- Fundamentals of Music Performance
- Harmony – theories and principles of harmony in different music styles
- Studies of Popular Music, Jazz, and Classical Compositions
- Music Production Techniques / Music Technology – digital music recording; composing, editing, and publishing music
- The Business of Music – sales, marketing, merchandising, and publishing in the music business
Master’s Degree in Music
The master’s in music covers advanced concepts in theory, composition, and performance. Students are also required to compose a short piece of music. At this level, the available degrees are the Master of Fine Arts in Music Theory and the Master of Arts in Music Appreciation. Here is a sample list of master’s level coursework:
- Music of the 18, 19, and/or 20 Centuries
- Historical Music Techniques
- Hearing and Performance Analysis – development of aural and analytical skills
- Advanced Composition Theory
- Conducting – different conducting styles; how to conduct a short piece
Doctoral Degree in Music
Ph.D. programs in music emphasize extensive research as students prepare to submit a thesis and/or an original composition. The available degrees are the Doctor of Musical Arts and the Doctor of Fine Arts in Music. Graduates with a Ph.D. almost always seek jobs as university or college professors.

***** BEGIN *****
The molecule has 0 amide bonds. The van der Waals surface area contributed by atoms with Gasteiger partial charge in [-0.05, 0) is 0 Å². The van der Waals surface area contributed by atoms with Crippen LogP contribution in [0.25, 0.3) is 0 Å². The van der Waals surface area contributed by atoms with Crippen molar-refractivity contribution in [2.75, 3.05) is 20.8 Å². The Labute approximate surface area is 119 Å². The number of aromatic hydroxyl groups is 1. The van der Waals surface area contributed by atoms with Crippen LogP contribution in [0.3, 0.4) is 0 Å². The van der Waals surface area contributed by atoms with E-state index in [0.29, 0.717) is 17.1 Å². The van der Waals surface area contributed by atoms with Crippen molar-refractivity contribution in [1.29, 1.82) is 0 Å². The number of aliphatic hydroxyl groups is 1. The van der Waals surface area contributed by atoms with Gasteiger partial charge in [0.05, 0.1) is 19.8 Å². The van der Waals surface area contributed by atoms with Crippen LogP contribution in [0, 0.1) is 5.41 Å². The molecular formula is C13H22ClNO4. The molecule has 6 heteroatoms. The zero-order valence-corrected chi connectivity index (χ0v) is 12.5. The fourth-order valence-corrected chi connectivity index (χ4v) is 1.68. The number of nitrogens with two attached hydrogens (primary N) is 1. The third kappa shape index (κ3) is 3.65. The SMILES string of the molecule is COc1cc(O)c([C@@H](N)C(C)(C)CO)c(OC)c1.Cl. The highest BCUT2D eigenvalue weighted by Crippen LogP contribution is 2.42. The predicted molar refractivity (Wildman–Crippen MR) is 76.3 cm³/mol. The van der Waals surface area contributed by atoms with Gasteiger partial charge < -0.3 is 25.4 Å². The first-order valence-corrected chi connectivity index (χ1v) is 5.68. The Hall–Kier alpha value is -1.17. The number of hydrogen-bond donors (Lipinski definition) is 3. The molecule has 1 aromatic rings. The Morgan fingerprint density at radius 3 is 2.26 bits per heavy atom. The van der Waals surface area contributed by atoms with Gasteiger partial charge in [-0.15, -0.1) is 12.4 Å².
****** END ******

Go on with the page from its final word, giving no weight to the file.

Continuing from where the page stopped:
- Medieval Music
- Renaissance Composition
- Jazz Technique
- Orchestral Composition and Conducting
- Advanced Composition Projects
- Music History and Its Influence on Current Music Styles
- Introduction to Ethnomusicology – the study of music of different cultures, especially non-Western ones
Note: While university professors in the field must typically have a doctorate, some schools may consider holders of a Master’s Degree in Music. When it comes to associate’s and bachelor’s degrees, there is no steadfast rule about which jobs require which degree. Without doubt, some orchestra members, touring musicians, studio musicians, and film score composers have an undergraduate degree; others hold a graduate degree; and still others, probably, do not have any degree. The fact remains, though, a music education gives jobseekers an edge in what is a particularly competitive field.
Degrees similar to music
Music History, Literature, and Theory
The focus of this degree program is the exploration of the history of music styles, musical instruments, musical techniques, and what has been written about them over time.
Art and Music Education
Students who major in this field learn how to teach music and music appreciation.
The focus of the musical theater degree is training in acting, singing, and dancing.